With the increasing influx of passengers in flights, is it risky to fly amid the coronavirus pandemic? Traveling in close proximity for several hours, does it increase the chances of getting COVID-19?
Flights linked to COVID-19 have made the headlines recently. Recently, 16 people tested positive for the virus on a TUI flight into Cardiff from the Greek island of Zante, and eight tested positive on a Wizz Air flight from Crete into London Luton. So is taking a flight dangerous at the moment? Experts have reiterated that flying is not as hazardous as some may think.
Dr. Amesh Adalja, a senior scholar at the Johns Hopkins University Center for Health Security in Baltimore and a spokesman for the Infectious Diseases Society of America, highlighted that flying is not as risky as most people perceive it to be. He added that people often think of planes as major vectors for transmission, but overall, there isn’t much data on the transmission on a plane, except for people that are in the immediate vicinity of that person.
Planes have highly effective ventilation systems in place. The International Air Transport Association (IATA) stated that Hepa (high-efficiency particulate air) filters are effective at capturing greater than 99.9 percent of the airborne microbes in the filtered air. So air supply is essentially sterile and particle-free. David Nabarro, a World Health Organisation (WHO) special envoy for Covid-19, reiterated that aircraft travel is relatively safe thanks to this powerful ventilation.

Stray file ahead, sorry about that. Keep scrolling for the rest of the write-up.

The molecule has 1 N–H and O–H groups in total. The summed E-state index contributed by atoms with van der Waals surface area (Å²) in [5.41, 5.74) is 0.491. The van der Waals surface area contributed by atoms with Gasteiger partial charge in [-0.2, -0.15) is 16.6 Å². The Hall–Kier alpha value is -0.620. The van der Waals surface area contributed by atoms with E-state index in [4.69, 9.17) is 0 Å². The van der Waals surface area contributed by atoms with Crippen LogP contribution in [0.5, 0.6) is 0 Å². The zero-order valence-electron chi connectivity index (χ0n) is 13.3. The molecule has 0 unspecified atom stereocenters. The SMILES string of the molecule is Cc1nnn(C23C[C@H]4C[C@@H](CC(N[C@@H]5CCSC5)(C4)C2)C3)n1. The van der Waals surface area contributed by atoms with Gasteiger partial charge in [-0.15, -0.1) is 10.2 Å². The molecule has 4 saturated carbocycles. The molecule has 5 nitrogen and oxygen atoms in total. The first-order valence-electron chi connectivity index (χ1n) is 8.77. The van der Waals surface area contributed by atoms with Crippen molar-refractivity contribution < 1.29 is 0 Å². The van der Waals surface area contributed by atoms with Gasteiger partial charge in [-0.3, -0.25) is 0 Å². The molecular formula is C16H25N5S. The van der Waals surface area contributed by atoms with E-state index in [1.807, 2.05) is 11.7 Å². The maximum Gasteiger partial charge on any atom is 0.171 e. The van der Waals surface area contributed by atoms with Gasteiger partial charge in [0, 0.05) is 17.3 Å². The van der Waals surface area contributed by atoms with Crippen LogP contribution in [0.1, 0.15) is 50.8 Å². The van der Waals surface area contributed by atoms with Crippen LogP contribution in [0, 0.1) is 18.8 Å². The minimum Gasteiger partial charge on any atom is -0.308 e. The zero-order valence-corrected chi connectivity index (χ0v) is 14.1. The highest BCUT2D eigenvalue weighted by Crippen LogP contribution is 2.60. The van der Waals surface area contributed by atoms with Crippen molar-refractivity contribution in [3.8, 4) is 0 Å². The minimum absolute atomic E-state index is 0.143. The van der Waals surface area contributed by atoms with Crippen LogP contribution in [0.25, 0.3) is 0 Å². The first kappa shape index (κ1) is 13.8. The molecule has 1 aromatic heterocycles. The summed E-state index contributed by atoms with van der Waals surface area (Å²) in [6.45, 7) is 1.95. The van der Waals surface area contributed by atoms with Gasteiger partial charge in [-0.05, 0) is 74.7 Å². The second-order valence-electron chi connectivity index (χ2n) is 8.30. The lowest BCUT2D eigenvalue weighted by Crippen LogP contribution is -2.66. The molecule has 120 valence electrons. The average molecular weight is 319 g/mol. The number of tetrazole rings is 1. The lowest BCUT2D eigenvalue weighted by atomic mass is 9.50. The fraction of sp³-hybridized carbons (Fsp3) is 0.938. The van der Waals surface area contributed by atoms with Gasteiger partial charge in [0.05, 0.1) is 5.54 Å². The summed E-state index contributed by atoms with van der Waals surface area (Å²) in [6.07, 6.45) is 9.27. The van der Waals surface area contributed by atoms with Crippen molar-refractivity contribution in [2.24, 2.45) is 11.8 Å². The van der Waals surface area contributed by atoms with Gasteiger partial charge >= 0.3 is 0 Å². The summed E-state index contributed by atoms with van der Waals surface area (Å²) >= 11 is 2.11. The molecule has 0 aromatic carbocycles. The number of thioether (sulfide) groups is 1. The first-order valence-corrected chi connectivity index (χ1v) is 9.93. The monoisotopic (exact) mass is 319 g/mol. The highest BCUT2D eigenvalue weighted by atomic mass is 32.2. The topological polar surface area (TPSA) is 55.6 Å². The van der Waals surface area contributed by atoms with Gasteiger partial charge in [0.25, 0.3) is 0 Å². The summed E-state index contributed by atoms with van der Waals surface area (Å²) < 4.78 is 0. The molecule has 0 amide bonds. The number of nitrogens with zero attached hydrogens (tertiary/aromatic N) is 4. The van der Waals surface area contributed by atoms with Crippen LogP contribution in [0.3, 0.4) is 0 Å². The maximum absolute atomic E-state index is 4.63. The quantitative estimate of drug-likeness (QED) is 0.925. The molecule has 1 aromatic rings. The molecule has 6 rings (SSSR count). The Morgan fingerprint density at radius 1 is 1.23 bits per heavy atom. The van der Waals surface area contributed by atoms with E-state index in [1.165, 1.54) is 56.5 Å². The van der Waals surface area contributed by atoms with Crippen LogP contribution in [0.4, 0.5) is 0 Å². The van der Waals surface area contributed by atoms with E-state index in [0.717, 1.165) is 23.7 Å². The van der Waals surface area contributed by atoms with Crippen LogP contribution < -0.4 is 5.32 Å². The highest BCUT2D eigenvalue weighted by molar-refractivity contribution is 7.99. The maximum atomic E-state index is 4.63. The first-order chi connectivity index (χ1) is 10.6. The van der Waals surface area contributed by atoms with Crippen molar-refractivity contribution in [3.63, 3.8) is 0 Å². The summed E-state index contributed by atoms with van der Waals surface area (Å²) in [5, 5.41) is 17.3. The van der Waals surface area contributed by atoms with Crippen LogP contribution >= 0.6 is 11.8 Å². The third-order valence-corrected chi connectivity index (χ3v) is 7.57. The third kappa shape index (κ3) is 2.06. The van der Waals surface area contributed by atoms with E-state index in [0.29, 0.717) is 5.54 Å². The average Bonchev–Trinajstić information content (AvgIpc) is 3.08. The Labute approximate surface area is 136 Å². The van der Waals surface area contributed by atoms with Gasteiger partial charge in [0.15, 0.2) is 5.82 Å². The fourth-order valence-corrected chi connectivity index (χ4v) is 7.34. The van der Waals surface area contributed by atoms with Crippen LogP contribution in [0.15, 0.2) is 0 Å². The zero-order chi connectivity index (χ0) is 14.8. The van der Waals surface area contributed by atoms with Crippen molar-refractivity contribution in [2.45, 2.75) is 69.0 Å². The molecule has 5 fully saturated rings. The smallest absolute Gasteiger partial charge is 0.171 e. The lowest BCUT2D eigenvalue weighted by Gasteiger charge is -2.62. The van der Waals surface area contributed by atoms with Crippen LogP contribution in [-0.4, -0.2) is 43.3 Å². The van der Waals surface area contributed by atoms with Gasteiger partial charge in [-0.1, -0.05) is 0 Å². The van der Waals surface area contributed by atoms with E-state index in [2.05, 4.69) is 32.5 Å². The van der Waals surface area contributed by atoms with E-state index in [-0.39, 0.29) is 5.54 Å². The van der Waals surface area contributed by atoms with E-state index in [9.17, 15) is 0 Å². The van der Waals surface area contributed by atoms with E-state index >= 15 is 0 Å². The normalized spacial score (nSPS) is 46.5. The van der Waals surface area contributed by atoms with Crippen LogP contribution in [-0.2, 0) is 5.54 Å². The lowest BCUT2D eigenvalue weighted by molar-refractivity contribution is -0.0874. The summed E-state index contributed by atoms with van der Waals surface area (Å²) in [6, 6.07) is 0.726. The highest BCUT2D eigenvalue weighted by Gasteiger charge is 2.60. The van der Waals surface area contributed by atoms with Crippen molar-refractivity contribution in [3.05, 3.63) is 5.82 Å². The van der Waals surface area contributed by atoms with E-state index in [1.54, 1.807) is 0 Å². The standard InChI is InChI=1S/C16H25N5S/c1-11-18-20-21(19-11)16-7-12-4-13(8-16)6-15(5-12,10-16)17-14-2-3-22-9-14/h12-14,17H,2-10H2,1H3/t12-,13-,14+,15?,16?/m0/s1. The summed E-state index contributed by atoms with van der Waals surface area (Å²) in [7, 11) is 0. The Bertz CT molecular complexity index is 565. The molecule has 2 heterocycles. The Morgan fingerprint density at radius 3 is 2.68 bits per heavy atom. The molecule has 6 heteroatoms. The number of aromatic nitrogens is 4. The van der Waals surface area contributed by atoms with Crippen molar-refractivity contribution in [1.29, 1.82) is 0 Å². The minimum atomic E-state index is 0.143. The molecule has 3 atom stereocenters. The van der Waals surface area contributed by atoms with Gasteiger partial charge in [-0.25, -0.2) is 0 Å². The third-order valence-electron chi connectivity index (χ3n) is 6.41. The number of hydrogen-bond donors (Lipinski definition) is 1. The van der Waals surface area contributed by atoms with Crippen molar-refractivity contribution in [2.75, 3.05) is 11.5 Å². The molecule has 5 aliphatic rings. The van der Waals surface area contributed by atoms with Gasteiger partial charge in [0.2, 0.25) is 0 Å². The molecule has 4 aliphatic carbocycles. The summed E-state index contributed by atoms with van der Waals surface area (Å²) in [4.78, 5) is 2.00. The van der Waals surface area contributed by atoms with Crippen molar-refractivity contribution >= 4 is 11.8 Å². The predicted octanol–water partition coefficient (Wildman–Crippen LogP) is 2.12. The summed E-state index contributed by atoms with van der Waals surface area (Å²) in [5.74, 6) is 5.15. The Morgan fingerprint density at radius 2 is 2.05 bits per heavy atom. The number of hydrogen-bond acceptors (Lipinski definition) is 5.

Regardless of what fliers may think, the same air is not recycled and pumped through the aircraft throughout the flight. The modern system sees 50% fresh air and 50% filtered, recirculated air delivered to a plane cabin. Moreover, most airlines are enforcing the wearing of face masks, and some leave the middle seat open or limit the number of passengers on board. Carriers have also implemented more cleaning and more rigorous passenger temperature checks, all of which will help to reduce the spread of coronavirus.
Experts state that there are ways passengers can reduce the chances of getting ill themselves. Washing hands remains the best way to fight coronavirus.